That’s a pathetically low bar, to be frank. And, also being frank, I’m not entirely sure that Time and the Rani clears that somewhat meagre objective. However, while it still represents a miss, the miss here is not nearly as spectacular as the last two misses from Pip and Jane Baker. Which is, I suppose, why I don’t hate it as much as many people seem to. It might be a failure, but – judged on its own terms – it isn’t as dramatic a failure as the two adventures before it.

Note to self: find decent tailor...

Note to self: find decent tailor…

Of course, I know that things get better. This season will generally improve, and then Doctor Who will get ambitious again. That’s benefit of hindsight. I know that this is the last script that Pip and Jane Baker will deliver for the series, which is something. After three consecutive stories written by the pair, I know that this is the end. I try not to be too hard on writers, if only because it’s so easy to get a script mangled on the way to the screen, but I genuinely dislike the way that Pip and Jane Baker tell Doctor Who stories. I know it sounds terrible, but after three stories in a row, I’m glad to see the back of them. Good riddance.

Again, there is a point where I have to try to be fair to the duo. This was, like their script for the second part of The Ultimate Foe, a last-minute effort to turn a story around relatively quickly. As Pip Baker notes, this was all done in quite an uncertain rush, and there was considerable confusion on all levels of the production:

We were well into the story when we were shown a video of Sylvester – we had to find a way of (a) regenerating the Doctor, and (b) finding a character for him. John asked for a pre-credit teaser. All of us felt we couldn’t go straight into the story. If we had to regenerate in this way, we needed to start with it, then have a full stop and then start the story. You couldn’t open with Sylvester’s titles otherwise, it would have looked silly.

I do like his somewhat arbitrary decision about what “looks silly” in the context of Doctor Who, but I’ll try not to sound too acerbic.

Well, things have certainly changed...

Well, things have certainly changed…

I have been somewhat harsh on the pair. There is no defence for Terror of the Vervoids. I’m not sure they understood Robert Holmes’ first episode of The Ultimate Foe. Here, at least, the pair seem to acknowledge their limitations. There is a wealth of stuff that the pair are no good at, but the thought of Pip and Jane Baker defining the character of a new Doctor should chill your blood. Evidently, without any real idea of how Sylvester McCoy would play the role, they felt the same.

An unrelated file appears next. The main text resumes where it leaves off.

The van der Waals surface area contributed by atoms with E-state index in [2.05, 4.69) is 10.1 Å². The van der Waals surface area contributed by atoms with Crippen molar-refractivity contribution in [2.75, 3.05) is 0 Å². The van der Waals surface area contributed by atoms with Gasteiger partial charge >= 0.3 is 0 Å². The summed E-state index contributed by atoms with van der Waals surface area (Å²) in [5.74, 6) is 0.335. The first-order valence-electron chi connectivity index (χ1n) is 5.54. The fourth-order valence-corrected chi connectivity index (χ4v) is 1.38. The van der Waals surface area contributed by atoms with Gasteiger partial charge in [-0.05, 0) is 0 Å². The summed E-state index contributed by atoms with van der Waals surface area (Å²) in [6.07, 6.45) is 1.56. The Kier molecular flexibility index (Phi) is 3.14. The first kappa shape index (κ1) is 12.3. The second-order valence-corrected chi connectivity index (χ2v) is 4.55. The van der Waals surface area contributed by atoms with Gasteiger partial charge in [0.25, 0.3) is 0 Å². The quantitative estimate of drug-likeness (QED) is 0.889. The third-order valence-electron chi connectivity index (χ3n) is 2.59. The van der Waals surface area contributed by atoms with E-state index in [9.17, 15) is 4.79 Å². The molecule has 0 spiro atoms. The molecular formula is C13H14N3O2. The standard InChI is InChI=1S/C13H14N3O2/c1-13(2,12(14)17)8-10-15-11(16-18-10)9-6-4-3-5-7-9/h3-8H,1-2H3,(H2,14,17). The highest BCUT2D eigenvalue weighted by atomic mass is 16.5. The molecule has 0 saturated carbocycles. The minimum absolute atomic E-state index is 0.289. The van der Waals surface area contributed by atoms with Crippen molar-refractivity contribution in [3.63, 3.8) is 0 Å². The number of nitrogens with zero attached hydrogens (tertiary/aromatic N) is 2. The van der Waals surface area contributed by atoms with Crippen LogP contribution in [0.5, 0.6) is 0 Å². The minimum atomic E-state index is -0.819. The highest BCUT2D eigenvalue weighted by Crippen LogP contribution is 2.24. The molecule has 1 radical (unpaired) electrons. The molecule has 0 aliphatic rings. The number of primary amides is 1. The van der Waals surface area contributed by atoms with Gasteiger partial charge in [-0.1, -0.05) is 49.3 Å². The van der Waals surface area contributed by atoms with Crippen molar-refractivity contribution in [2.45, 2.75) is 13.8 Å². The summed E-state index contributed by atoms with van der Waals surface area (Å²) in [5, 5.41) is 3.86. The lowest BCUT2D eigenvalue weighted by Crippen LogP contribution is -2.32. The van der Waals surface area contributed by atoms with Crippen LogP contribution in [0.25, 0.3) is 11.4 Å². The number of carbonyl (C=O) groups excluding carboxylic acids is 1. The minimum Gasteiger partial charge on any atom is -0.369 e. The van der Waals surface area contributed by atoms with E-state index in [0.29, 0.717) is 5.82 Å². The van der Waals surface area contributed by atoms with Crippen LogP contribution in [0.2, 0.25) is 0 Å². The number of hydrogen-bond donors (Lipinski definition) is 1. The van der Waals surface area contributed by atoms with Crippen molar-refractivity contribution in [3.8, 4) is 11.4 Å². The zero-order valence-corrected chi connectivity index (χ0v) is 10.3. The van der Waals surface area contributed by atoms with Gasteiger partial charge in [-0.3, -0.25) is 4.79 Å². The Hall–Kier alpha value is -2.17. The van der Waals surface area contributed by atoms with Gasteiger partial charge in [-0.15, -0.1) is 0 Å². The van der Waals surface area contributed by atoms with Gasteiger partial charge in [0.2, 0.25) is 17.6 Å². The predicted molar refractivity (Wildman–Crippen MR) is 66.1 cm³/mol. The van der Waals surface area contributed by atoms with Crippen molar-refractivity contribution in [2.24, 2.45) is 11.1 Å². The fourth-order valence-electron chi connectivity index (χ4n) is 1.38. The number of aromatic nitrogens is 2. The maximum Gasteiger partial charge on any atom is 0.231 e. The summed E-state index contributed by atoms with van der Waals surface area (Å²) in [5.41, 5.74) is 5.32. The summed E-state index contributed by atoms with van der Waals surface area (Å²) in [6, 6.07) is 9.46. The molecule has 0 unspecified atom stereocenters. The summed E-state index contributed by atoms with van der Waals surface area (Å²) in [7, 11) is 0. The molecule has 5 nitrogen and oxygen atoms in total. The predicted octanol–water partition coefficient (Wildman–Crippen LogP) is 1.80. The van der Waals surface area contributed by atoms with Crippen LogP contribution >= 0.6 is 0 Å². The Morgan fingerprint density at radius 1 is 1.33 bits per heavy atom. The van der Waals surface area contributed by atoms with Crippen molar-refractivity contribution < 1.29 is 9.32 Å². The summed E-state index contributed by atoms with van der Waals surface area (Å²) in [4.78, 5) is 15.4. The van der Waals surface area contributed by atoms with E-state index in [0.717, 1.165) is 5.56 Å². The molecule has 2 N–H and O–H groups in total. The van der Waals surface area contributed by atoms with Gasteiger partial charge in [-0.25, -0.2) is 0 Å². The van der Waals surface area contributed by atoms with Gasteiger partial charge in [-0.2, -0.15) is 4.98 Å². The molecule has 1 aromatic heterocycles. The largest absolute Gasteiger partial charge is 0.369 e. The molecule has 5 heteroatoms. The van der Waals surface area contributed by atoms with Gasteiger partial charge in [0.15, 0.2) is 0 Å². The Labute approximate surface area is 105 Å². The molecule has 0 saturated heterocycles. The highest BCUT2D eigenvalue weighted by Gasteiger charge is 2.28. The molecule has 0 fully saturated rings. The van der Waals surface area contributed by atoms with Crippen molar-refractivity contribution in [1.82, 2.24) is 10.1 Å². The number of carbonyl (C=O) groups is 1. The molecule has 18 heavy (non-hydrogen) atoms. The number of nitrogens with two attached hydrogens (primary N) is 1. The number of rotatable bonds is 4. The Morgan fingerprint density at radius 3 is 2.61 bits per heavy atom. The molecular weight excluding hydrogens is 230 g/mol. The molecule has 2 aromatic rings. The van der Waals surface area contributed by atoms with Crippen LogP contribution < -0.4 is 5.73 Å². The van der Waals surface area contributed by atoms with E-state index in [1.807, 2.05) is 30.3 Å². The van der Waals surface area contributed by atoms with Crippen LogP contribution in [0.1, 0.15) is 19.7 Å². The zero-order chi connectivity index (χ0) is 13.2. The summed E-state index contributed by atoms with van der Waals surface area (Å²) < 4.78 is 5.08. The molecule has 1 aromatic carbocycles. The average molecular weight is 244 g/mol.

And credit where credit is due, Time and the Rani avoids really dealing with the character of the Seventh Doctor in anything resembling a thorough manner. I mean, compare the character introduced here to the one featured as early as Remembrance of the Daleks. There’s really very little evidence of that interpretation to be found here. To be fair, that’s a conscious decision on the part of the script, which does something remarkably clever.

Suits you, sir!

Suits you, sir!

Realising that asking Pip and Jane Baker to do character work is a recipe for disaster, the first ten minutes of the adventure move along at a quick enough pace, kidnapping the Doctor and giving him amnesia, allowing Sylvester McCoy and Kate O’Mara to play out a surreal version of the relationship between the Doctor and his companion. The Doctor writes off his lack of memory as a result of his regeneration (“I must be suffering from post-regeneration amnesia”), but it is – shrewdly – driven by plot rather than character.

The closest thing we get to a character trait in this story is the Doctor’s use of malapropisms. “A bad workman always blames his fools,” the Doctor remarks at one point. Later on, he states, “Absence makes the nose grow longer.” There’s very little sense of who this Doctor is going to be, beyond a few quirks and tics from Sylvester McCoy himself. That said, the script manages to avoid making this look like a massive cop-out by building it into the plot, which is no small accomplishment.

Mel has a sudden urge to see the Lion King on stage...

Mel has a sudden urge to see the Lion King on stage…

It should go without saying that this is a massive cop-out. It’s a way of cheating the fact that the Bakers are essentially being asked to write a script that they are physically incapable of writing. So they change the nature of the story, marginalising the regeneration and change in the leading character. It’s a blatant cheat, but it’s executed so confidently that I can’t help but admire it. I suspect that’s part of the reason I am fonder of Time and the Rani than most.